Ocimum, Red Basil 'Red Rubin'

Ocimum basilicum

Family: Lamiaceae (lay-mee-AY-see-ee) (Info)
Genus: Ocimum (OSS-ih-mum) (Info)
Species: basilicum (bass-IL-ee-kum) (Info)
Cultivar: Red Rubin




Water Requirements:

Average Water Needs; Water regularly; do not overwater

Sun Exposure:

Full Sun


Grown for foliage


Foliage Color:

Unknown - Tell us


6-12 in. (15-30 cm)

12-18 in. (30-45 cm)

18-24 in. (45-60 cm)


9-12 in. (22-30 cm)

12-15 in. (30-38 cm)


Not Applicable

Where to Grow:

Can be grown as an annual



Bloom Color:


Bloom Characteristics:

This plant is attractive to bees, butterflies and/or birds

Bloom Size:

Unknown - Tell us

Bloom Time:

Late Summer/Early Fall

Mid Fall

Other details:

Unknown - Tell us

Soil pH requirements:

6.1 to 6.5 (mildly acidic)

6.6 to 7.5 (neutral)

7.6 to 7.8 (mildly alkaline)

Patent Information:

Unknown - Tell us

Propagation Methods:

From herbaceous stem cuttings

From seed; sow indoors before last frost

From seed; direct sow after last frost

From seed; germinate in a damp paper towel

Seed Collecting:

Collect seedhead/pod when flowers fade; allow to dry

Allow seedheads to dry on plants; remove and collect seeds

Properly cleaned, seed can be successfully stored


This plant is said to grow outdoors in the following regions:

Madison, Alabama

Clovis, California

Saint Petersburg, Florida

Grayslake, Illinois

Western Springs, Illinois

West Lafayette, Indiana

Urbandale, Iowa

Kansas City, Kansas

Clarkston, Michigan

Concordia, Missouri

Mount Laurel, New Jersey

Valencia, Pennsylvania

Regina, Saskatchewan

North Augusta, South Carolina

Austin, Texas

Elgin, Texas

Fort Worth, Texas

Houston, Texas

Richmond, Texas

San Antonio, Texas

Radford, Virginia

show all

Gardeners' Notes:


On Mar 28, 2013, NicoleC from Madison, AL (Zone 7b) wrote:

Has pretty purple foliage and the leaves have a spicy bite but they do now have much "basil" flavor. Recommended for ornamental use, but not purple pesto.


On Jan 25, 2013, saskboy from Regina, SK (Zone 3b) wrote:

I use red rubin as an ornamental accent plant more than for culinary purposes. the flavor is a bit sharper than other basils, but it adds interesting flavor if used sparingly in salads or pestos. It tends not to be as large and vigorous as the more common green leafed varieties. It is quite compact and full if pinched when small. The color is very dark and more uniform than with either dark opal or purple ruffles. It need excellent air circulation or it will easily rot when in seedling stage. for this reason i would not advise growing it indoors, unless you have a large already established plant to bring in in the fall before frost. Ive also found this basil to be more frost sensitive than others.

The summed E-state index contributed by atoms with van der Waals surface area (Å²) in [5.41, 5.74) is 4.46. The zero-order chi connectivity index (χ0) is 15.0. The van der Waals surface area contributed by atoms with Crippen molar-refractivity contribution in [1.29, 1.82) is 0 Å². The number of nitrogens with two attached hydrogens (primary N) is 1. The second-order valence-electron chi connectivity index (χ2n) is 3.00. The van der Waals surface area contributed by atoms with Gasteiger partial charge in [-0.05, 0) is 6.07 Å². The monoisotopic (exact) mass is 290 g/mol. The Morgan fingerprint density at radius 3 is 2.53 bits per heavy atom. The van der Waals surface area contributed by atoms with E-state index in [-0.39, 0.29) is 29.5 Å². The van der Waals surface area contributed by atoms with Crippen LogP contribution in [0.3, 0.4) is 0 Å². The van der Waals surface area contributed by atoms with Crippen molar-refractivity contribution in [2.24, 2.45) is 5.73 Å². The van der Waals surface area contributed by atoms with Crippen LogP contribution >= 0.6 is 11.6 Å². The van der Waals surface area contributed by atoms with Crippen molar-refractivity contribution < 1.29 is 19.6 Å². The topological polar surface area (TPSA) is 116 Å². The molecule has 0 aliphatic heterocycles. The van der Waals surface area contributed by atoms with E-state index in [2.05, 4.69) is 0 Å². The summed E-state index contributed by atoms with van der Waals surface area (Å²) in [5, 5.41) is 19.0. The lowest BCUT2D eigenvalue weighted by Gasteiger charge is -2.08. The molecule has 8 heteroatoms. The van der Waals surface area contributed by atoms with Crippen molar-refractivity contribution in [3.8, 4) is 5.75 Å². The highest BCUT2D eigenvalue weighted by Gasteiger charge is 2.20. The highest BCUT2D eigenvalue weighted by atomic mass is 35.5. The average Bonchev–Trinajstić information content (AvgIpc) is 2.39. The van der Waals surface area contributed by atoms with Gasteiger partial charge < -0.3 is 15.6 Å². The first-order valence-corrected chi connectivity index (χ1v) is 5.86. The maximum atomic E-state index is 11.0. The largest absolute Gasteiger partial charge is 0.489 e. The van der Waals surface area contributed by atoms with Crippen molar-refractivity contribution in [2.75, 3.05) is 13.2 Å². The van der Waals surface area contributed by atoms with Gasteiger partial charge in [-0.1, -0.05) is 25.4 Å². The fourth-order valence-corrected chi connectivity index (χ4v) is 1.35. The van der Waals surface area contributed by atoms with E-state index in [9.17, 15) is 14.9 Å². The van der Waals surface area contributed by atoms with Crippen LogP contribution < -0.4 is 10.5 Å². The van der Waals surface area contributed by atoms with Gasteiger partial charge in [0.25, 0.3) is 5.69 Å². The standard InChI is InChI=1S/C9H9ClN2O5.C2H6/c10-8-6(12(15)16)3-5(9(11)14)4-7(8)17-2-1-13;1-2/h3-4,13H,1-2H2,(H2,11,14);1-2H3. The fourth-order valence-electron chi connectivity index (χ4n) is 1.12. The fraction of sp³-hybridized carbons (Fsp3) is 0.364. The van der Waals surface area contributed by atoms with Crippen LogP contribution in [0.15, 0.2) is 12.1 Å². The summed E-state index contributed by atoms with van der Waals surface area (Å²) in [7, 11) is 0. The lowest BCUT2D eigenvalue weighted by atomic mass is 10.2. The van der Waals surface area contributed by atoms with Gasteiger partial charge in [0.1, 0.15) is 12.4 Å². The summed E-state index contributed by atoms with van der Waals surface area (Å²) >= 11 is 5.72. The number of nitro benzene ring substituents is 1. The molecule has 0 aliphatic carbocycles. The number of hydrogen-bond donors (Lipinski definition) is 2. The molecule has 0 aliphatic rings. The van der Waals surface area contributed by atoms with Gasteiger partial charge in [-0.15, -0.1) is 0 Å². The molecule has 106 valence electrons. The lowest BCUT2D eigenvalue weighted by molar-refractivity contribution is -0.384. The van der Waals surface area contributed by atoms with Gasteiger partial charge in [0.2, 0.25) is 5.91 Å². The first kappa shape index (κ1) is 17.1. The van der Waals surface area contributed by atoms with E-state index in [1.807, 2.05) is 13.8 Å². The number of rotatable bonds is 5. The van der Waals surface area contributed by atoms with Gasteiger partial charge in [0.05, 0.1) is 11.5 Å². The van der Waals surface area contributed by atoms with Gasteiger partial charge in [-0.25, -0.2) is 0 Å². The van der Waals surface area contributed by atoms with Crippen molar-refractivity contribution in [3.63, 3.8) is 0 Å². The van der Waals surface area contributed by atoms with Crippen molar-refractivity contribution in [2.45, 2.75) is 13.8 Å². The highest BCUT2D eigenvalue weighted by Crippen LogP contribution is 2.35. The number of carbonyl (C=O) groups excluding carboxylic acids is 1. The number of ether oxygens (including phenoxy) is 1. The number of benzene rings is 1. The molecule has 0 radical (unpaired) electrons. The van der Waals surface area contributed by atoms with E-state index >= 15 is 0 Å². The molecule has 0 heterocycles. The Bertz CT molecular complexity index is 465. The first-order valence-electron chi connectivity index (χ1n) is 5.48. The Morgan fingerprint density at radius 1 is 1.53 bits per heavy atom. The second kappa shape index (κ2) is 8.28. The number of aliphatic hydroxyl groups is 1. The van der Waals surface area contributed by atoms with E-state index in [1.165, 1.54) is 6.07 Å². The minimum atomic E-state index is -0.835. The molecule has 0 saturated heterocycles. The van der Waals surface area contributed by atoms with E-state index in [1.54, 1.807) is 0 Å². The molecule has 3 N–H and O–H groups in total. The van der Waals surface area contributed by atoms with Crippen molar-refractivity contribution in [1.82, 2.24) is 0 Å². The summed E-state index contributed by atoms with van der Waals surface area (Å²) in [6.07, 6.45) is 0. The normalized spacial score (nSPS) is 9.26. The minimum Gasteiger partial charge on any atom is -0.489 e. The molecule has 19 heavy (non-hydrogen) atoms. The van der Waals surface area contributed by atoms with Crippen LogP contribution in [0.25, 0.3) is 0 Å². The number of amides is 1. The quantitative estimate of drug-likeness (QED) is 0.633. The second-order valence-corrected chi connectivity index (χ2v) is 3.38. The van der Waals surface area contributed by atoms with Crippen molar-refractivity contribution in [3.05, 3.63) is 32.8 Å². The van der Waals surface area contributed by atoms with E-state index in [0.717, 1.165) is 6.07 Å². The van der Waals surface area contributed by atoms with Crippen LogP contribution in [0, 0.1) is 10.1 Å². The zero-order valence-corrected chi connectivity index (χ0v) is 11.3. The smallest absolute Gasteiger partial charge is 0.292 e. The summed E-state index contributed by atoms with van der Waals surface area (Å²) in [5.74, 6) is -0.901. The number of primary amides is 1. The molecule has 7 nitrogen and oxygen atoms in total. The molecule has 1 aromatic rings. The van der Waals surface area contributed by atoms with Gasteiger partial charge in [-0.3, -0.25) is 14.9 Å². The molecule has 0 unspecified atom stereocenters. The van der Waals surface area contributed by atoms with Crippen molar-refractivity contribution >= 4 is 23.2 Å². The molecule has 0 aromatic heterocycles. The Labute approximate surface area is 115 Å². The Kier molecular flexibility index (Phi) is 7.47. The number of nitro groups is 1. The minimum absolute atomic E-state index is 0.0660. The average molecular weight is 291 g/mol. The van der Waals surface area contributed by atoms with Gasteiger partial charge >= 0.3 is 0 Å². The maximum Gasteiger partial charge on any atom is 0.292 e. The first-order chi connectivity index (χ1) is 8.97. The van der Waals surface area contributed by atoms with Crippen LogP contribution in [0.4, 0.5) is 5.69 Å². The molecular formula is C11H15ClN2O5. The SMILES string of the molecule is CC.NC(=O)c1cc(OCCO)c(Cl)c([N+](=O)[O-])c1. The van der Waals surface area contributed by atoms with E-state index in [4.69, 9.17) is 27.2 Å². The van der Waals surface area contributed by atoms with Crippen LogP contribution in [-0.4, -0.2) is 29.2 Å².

But the color simply cant be beat, it looks fantastic in a mixed pot as an accent to ... read more


On May 22, 2012, mrhank from San Antonio, TX (Zone 8b) wrote:

Beautiful and interesting, but not the most vigorous in my opinion.

I grew four groups of Basils from seed this spring and thought I'd see how they stacked up comparatively. Genovese, Sweet, Red Rubin and Lime (not a basilicum... but another Ocimum species). Started them all on the potting bench in small seedling pots (dozens of 'em) and worked 'em up to larger pots and then into the gardens.

Only one Red Rubin has made it so far... but she's a beauty.

Bugs seem to love to eat the little seedlings down to the dirt while ignoring my other basils... but there are no bug issues at all with the surviving plant now.

My others basils are booming but Red Rubin isn't. It looks good and I'll grow it again because it is interesting an... read more


On Apr 20, 2012, vossner from East Texas,
United States (Zone 8a) wrote:

Very aromatic, mine is potted in full sun and will be pinched often for a fuller plant. I treat it as an annual.


On Aug 20, 2009, grrrlgeek from Grayslake, IL (Zone 5a) wrote:

Nice enough basil, but didn't keep it's color well for me.

9/12/09--Now has just about died off rather early, we did have a couple of nights in the 40's that adversely affected a couple of types of basil. Or maybe this one is just short lived. It was kept in full morning and midday sun.


On Jul 29, 2008, teachnkids from Johannesburg,
South Africa (Zone 9b) wrote:

Having previously only grown green basil varieties, I was eager to try this purple type. I love it. It has been very easy to grow, and I believe that it is even more aromatic than the typical green varieties. My husband enjoys it so much he actually asked me to make a salad using the basil as the "lettuce." (While my husband always liked the other basil I grew, he never seemed that excited about it.) I haven't made the salad yet, due to the fact that this seems a little excessive to me. But, now that I know how much he enjoys this variety, I have been VERY liberal in my use of it. My two year old son also loves to eat the leaves straight off the plants.

I grew this plant in a couple of different locations this year. I have a pot of basil in full sun that looks magnificant. T... read more


On May 14, 2007, nanabest1 from Clarkston, MI (Zone 5b) wrote:

I purchased this plant and placed it in a pot indoors near a sunny window. I was told not to put it outside until frost danger has passed. It did not survive inside, it wilted and died within one week. Who can help?


On Jan 28, 2006, Suze_ from (Zone 7b) wrote:

An improved version of 'Dark Opal'. Among my favorite basils, both for taste and appearance. One of the more uniform colored purple varieties. As with most basils, keep pinching back throughout the season to keep plants compact and productive. The flowers (tall pale purple salvia-like spires) are just lovely, but if the plants are being used as edibles, best not to let them flower/go to seed until early fall.